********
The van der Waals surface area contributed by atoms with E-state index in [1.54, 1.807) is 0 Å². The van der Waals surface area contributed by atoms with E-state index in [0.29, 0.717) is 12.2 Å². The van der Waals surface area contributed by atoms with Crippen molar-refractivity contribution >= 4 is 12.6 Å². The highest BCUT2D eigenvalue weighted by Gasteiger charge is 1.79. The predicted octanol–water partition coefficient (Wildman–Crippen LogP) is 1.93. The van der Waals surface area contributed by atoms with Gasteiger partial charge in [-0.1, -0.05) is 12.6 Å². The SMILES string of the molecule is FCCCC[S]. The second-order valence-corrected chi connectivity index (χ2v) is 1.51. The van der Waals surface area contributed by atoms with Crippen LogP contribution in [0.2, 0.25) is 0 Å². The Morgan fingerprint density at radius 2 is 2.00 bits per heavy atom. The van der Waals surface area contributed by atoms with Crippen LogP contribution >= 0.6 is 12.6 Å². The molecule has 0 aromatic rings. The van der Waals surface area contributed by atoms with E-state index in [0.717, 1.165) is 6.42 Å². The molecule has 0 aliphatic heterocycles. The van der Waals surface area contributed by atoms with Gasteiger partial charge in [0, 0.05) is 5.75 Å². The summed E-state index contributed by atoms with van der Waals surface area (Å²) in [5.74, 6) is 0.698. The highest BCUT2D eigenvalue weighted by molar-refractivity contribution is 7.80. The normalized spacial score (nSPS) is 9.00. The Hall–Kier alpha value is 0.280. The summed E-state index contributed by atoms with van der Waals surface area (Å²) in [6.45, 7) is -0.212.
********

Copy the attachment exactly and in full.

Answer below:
The van der Waals surface area contributed by atoms with E-state index in [1.54, 1.807) is 0 Å². The van der Waals surface area contributed by atoms with E-state index in [0.29, 0.717) is 12.2 Å². The van der Waals surface area contributed by atoms with Crippen molar-refractivity contribution >= 4 is 12.6 Å². The highest BCUT2D eigenvalue weighted by Gasteiger charge is 1.79. The predicted octanol–water partition coefficient (Wildman–Crippen LogP) is 1.93. The van der Waals surface area contributed by atoms with Gasteiger partial charge in [-0.1, -0.05) is 12.6 Å². The SMILES string of the molecule is FCCCC[S]. The second-order valence-corrected chi connectivity index (χ2v) is 1.51. The van der Waals surface area contributed by atoms with Crippen LogP contribution in [0.2, 0.25) is 0 Å². The Morgan fingerprint density at radius 2 is 2.00 bits per heavy atom. The van der Waals surface area contributed by atoms with Crippen LogP contribution >= 0.6 is 12.6 Å². The molecule has 0 aromatic rings. The van der Waals surface area contributed by atoms with E-state index in [0.717, 1.165) is 6.42 Å². The molecule has 0 aliphatic heterocycles. The van der Waals surface area contributed by atoms with Gasteiger partial charge in [0, 0.05) is 5.75 Å². The summed E-state index contributed by atoms with van der Waals surface area (Å²) in [5.74, 6) is 0.698. The highest BCUT2D eigenvalue weighted by molar-refractivity contribution is 7.80. The normalized spacial score (nSPS) is 9.00. The Hall–Kier alpha value is 0.280. The summed E-state index contributed by atoms with van der Waals surface area (Å²) in [6.45, 7) is -0.212.